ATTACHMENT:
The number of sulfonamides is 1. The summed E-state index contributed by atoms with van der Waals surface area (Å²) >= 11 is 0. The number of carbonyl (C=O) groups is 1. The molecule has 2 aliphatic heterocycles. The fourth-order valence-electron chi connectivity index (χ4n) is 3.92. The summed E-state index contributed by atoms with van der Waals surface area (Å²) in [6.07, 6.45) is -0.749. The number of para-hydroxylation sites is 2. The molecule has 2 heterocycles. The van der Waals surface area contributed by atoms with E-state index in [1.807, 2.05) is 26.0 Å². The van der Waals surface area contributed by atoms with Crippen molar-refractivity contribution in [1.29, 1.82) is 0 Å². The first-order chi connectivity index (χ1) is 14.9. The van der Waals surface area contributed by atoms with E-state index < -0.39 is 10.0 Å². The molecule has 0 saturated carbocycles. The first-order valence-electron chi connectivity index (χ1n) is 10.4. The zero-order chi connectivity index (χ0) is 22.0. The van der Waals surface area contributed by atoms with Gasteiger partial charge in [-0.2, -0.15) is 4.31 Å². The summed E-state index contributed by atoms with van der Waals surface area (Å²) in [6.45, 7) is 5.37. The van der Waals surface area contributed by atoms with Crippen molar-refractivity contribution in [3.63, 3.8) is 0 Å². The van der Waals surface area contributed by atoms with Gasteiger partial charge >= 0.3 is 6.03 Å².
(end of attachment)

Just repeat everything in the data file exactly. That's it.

The number of sulfonamides is 1. The summed E-state index contributed by atoms with van der Waals surface area (Å²) >= 11 is 0. The number of carbonyl (C=O) groups is 1. The molecule has 2 aliphatic heterocycles. The fourth-order valence-electron chi connectivity index (χ4n) is 3.92. The summed E-state index contributed by atoms with van der Waals surface area (Å²) in [6.07, 6.45) is -0.749. The number of para-hydroxylation sites is 2. The molecule has 2 heterocycles. The van der Waals surface area contributed by atoms with E-state index in [1.807, 2.05) is 26.0 Å². The van der Waals surface area contributed by atoms with Crippen molar-refractivity contribution in [1.29, 1.82) is 0 Å². The first-order chi connectivity index (χ1) is 14.9. The van der Waals surface area contributed by atoms with E-state index < -0.39 is 10.0 Å². The molecule has 0 saturated carbocycles. The first-order valence-electron chi connectivity index (χ1n) is 10.4. The zero-order chi connectivity index (χ0) is 22.0. The van der Waals surface area contributed by atoms with Gasteiger partial charge in [-0.2, -0.15) is 4.31 Å². The summed E-state index contributed by atoms with van der Waals surface area (Å²) in [6.45, 7) is 5.37. The van der Waals surface area contributed by atoms with Crippen molar-refractivity contribution in [3.63, 3.8) is 0 Å². The van der Waals surface area contributed by atoms with Gasteiger partial charge >= 0.3 is 6.03 Å².